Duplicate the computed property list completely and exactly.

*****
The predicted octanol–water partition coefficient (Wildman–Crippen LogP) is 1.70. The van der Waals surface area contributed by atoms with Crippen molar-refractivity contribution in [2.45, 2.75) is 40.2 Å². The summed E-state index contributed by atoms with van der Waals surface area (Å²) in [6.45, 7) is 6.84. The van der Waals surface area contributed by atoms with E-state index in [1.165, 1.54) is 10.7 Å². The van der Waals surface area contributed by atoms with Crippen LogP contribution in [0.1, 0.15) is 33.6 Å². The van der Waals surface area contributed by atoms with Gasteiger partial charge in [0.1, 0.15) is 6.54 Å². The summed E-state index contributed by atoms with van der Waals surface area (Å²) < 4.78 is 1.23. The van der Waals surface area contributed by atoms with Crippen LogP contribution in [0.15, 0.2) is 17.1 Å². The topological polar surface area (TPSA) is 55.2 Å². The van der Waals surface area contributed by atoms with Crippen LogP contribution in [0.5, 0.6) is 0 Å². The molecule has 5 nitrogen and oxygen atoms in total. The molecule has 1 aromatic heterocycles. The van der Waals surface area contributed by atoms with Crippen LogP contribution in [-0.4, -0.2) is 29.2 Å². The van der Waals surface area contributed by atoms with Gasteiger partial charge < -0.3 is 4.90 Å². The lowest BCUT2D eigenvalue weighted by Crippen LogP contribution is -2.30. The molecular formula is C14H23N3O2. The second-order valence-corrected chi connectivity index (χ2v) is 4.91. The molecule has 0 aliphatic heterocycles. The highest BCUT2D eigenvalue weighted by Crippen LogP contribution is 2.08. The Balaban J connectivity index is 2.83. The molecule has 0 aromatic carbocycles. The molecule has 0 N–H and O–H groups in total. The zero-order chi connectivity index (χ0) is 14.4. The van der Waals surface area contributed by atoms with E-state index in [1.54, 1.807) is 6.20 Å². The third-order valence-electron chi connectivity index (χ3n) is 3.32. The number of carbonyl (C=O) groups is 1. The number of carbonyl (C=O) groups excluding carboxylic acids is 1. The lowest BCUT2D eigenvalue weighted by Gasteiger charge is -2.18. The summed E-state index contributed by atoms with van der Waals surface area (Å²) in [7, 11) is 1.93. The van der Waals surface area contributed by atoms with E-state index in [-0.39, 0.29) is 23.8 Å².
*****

The predicted octanol–water partition coefficient (Wildman–Crippen LogP) is 1.70. The van der Waals surface area contributed by atoms with Crippen molar-refractivity contribution in [2.45, 2.75) is 40.2 Å². The summed E-state index contributed by atoms with van der Waals surface area (Å²) in [6.45, 7) is 6.84. The van der Waals surface area contributed by atoms with E-state index in [1.165, 1.54) is 10.7 Å². The van der Waals surface area contributed by atoms with Crippen LogP contribution in [0.1, 0.15) is 33.6 Å². The van der Waals surface area contributed by atoms with Gasteiger partial charge in [0.1, 0.15) is 6.54 Å². The summed E-state index contributed by atoms with van der Waals surface area (Å²) < 4.78 is 1.23. The van der Waals surface area contributed by atoms with Crippen LogP contribution in [0.15, 0.2) is 17.1 Å². The topological polar surface area (TPSA) is 55.2 Å². The van der Waals surface area contributed by atoms with Crippen LogP contribution in [0.5, 0.6) is 0 Å². The molecule has 5 nitrogen and oxygen atoms in total. The molecule has 1 aromatic heterocycles. The van der Waals surface area contributed by atoms with Crippen LogP contribution in [-0.4, -0.2) is 29.2 Å². The van der Waals surface area contributed by atoms with Gasteiger partial charge < -0.3 is 4.90 Å². The lowest BCUT2D eigenvalue weighted by Crippen LogP contribution is -2.30. The molecular formula is C14H23N3O2. The second-order valence-corrected chi connectivity index (χ2v) is 4.91. The molecule has 0 aliphatic heterocycles. The highest BCUT2D eigenvalue weighted by Crippen LogP contribution is 2.08. The Balaban J connectivity index is 2.83. The molecule has 0 aromatic carbocycles. The molecule has 0 N–H and O–H groups in total. The zero-order chi connectivity index (χ0) is 14.4. The van der Waals surface area contributed by atoms with E-state index in [1.54, 1.807) is 6.20 Å². The third-order valence-electron chi connectivity index (χ3n) is 3.32. The number of carbonyl (C=O) groups is 1. The number of carbonyl (C=O) groups excluding carboxylic acids is 1. The lowest BCUT2D eigenvalue weighted by Gasteiger charge is -2.18. The summed E-state index contributed by atoms with van der Waals surface area (Å²) in [7, 11) is 1.93. The van der Waals surface area contributed by atoms with E-state index in [-0.39, 0.29) is 23.8 Å².